More Blogs from Engineering Materials
These new 3D-printing technologies and printers include some that are truly boundary-breaking: a sophisticated new sub-$10,000, 10-plus materials bioprinter, the first industrial-strength silicone 3D-printing service, and a clever twist on 3D printing and thermoforming for making high-quality realistic models.
A team of researchers at Stanford University and IBM Research have developed a catalyst that could quickly and inexpensively generate biodegradable plastics derived from renewable materials.
Using simulation to guide the drafting process can speed up the design and production of 3D-printed nanostructures, reduce errors, and even make it possible to scale up the structures. Oak Ridge National Laboratory has developed a model that does this.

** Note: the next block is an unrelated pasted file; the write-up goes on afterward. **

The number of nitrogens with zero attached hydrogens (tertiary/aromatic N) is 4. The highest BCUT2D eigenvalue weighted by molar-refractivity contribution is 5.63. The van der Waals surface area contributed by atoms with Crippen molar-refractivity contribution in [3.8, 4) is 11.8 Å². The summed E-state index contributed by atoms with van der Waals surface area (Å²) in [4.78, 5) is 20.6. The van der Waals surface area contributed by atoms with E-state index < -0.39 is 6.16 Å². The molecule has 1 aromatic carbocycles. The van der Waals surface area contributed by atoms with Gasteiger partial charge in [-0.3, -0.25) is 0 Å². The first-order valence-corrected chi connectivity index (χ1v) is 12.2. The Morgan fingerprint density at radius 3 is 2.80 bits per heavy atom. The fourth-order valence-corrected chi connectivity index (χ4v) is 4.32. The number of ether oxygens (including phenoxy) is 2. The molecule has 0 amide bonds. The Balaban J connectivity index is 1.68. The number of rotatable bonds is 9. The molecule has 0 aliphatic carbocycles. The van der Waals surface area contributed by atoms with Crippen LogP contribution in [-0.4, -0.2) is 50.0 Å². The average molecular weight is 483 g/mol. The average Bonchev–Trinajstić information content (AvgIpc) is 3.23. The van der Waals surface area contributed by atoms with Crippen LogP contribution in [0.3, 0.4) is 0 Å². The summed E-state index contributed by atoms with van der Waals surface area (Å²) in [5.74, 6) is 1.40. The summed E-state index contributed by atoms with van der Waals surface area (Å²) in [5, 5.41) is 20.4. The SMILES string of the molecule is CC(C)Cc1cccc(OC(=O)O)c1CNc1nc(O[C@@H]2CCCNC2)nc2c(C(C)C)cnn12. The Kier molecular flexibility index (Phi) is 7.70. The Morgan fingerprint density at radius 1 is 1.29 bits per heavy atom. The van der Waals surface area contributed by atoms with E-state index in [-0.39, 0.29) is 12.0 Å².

These new plastics are all aimed at cars, electronics and electrical components, plus medical devices, medical tool sterilization, and cleaning.
Engineers need workhorse materials with beefy mechanical properties for industrial designs made with 3D printing. Very few have been designed from the ground up for additive manufacturing, but that picture is beginning to change.